Haptoglobin test. Purpose and results of the test

Haptoglobin (HP) Test

Haptoglobin testing is used mainly to help diagnose and monitor hemolytic anemia. read more about the HP test, and its results interpretations.

Haptoglobin test measures the amount of haptoglobin  in the blood. Haptoglobin is a protein produced by the liver. Its function is to locate and binds to free haemoglobin in the blood. It is mostly used to detect and assess hemolytic anemia.

What is Haptoglobin?

A haptoglobin test is a medical procedure used to diagnose hemolytic anemia. Hemolytic anemia is a type of anemia caused by red blood cells being destroyed faster than they can be replaced, It is part of alpha-2 on serum protein electrophoresis, and it consists of a glycoprotein.

The haptoglobin blood test measures the level of haptoglobin in your blood, haptoglobin is primarily produced by the liver which attaches to a certain type of hemoglobin in the blood.
This test can help detect and evaluate hemolytic anaemia, which occurs when large numbers of red blood cells (RBCs) are destroyed. It is also used to distinguish anemia due to other causes from hemolytic anemia.
It can also help monitor intravascular hemolysis, a condition in which free hemoglobin (hb) is present in the blood.

Serum haptoglobin test is typically ordered when a person has symptoms of anemia and is often ordered along with other lab tests such as complete blood count, reticulocyte count, and peripheral smear examination.

Other names: Hemoglobin-binding Protein, Hp test, HPT.

Who Should Have a Haptoglobin Test (HP)?

A haptoglobin test is a common way to diagnose haemolytic anemia, a disorder that occurs when red blood cells are broken down faster than they can be replaced.

By testing your plasma haptoglobin levels, your doctor can determine if you have hemolytic anemia or another type of anemia. It can also help diagnose other conditions such as megaloblastic anemias and other hemolytic states.

A haptoglobin test is typically ordered when someone has signs and symptoms of anaemia such as:

  • Fatigue
  • Pale skin
  • Shortness of breath
  • Rapid heart rate
  • Jaundice.

You may also need this test if you’ve had a blood transfusion. A haptoglobin test may be done along with another test called direct antiglobulin.
HP test is often ordered in conjunction with other laboratory tests to help make an accurate diagnosis.

Preparations for A Haptoglobin Test

Haptoglobin test
Haptoglobin test

This simple blood test does not require any special preparation or fasting.

During the test a small needle will be used by a health care professional to draw blood specimen from a vein in your arm. A small amount of blood will be collected in a test tube or vial after the needle is inserted. You may feel a slight sting when the needle goes in or out. This usually takes under five minutes.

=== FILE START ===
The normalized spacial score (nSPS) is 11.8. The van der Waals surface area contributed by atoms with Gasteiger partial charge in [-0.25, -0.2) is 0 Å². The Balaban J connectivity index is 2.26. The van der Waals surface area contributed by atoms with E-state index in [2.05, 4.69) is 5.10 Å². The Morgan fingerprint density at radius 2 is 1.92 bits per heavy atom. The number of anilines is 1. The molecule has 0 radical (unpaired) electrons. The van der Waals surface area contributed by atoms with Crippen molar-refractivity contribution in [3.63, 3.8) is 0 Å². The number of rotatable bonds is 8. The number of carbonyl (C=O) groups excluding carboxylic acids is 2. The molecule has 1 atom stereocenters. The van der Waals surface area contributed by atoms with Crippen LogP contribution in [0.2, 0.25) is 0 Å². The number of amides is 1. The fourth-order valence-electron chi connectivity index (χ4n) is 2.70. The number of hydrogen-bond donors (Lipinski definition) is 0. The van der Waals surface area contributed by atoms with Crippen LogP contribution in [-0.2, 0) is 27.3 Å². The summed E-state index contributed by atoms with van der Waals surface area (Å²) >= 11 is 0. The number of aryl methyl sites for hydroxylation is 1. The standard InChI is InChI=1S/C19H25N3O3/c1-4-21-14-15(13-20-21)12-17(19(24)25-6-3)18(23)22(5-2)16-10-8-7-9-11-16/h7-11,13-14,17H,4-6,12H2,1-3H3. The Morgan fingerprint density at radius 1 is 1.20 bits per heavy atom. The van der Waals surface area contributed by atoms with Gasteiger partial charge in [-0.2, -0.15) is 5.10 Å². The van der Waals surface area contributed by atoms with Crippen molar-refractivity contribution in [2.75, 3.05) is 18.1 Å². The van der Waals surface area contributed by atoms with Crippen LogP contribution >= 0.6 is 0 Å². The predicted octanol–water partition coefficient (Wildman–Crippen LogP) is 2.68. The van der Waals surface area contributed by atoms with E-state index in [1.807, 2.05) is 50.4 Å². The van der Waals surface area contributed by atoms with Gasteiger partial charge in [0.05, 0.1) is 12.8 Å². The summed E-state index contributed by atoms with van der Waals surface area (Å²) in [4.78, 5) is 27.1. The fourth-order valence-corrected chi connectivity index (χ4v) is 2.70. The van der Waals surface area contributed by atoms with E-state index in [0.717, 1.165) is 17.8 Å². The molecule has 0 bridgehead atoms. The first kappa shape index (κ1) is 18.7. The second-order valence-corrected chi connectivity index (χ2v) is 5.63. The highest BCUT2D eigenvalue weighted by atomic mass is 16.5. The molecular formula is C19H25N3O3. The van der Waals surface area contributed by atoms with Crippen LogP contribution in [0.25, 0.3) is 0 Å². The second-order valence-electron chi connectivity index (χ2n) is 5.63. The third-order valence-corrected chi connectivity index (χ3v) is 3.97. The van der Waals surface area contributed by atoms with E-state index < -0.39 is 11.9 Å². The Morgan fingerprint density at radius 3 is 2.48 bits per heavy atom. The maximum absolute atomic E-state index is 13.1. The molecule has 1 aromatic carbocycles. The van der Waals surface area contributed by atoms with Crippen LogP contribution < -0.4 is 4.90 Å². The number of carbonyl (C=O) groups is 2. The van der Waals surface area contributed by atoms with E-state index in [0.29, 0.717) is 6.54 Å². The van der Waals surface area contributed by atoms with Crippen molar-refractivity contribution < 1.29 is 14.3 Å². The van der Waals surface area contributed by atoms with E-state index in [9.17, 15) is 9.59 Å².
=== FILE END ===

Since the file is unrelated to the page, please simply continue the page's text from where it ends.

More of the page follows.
Are There Risks Involved in Having a HP Test?

Having a blood test poses very little risk. You may experience minor pain or bruising where the needle was inserted, but most symptoms will subside quickly.

“Related: G6PD deficiency test. Why do I need a G6PD test?

Result interpretation

The haptoglobin test is used to measure the amount of a protein called haptoglobin in your blood. Haptoglobin is a serum glycoprotein, made by your liver and its purpose is to help bind and remove free hemoglobin from circulation.

A normal result for this test falls between 30 mg/dL and 200 mg/dL. Abnormal haptoglobin levels may be an indication of hemolytic anemia, hypersplenism, megaloblastic anemia, or the use of certain drugs such as corticosteroids or androgens.

If your results showed decreased haptoglobin level,  it may mean you have one of the following conditions:

  • Hemolytic anemia
  • Liver disease
  • Reaction to a transfusion

Other blood tests may be ordered by your healthcare provider to aid in the diagnosis. These are some examples:

  • Hemoglobin Test
  • Bilirubin test
  • Complete Blood Count
  • Blood Smear
  • Reticulocyte Count
  • Hematocrit Test
  • Lactate Dehydrogenase Test

If hemolysis ceases, it is expected that haptoglobin levels will return to normal within a week. The haptoglobin test can be used to differentiate between primary and secondary hemolytic anemia when used with a cut-off level of 0.2 g/L.

Related tests

  • Lactate Dehydrogenase (LDH) Test
  • Red Blood Cell (RBC) Indices
  • Complete Blood Count (CBC)
  • Reticulocyte Count
  • Hemoglobin Test
  • Hematocrit Test
  • Blood Smear
  • combo test

High haptoglobin levels could indicate an inflammatory disease. Inflammatory diseases are immune system disorders that can lead to serious health problems. However, haptoglobin testing is rarely used to diagnose or monitor conditions associated with high haptoglobin levels.

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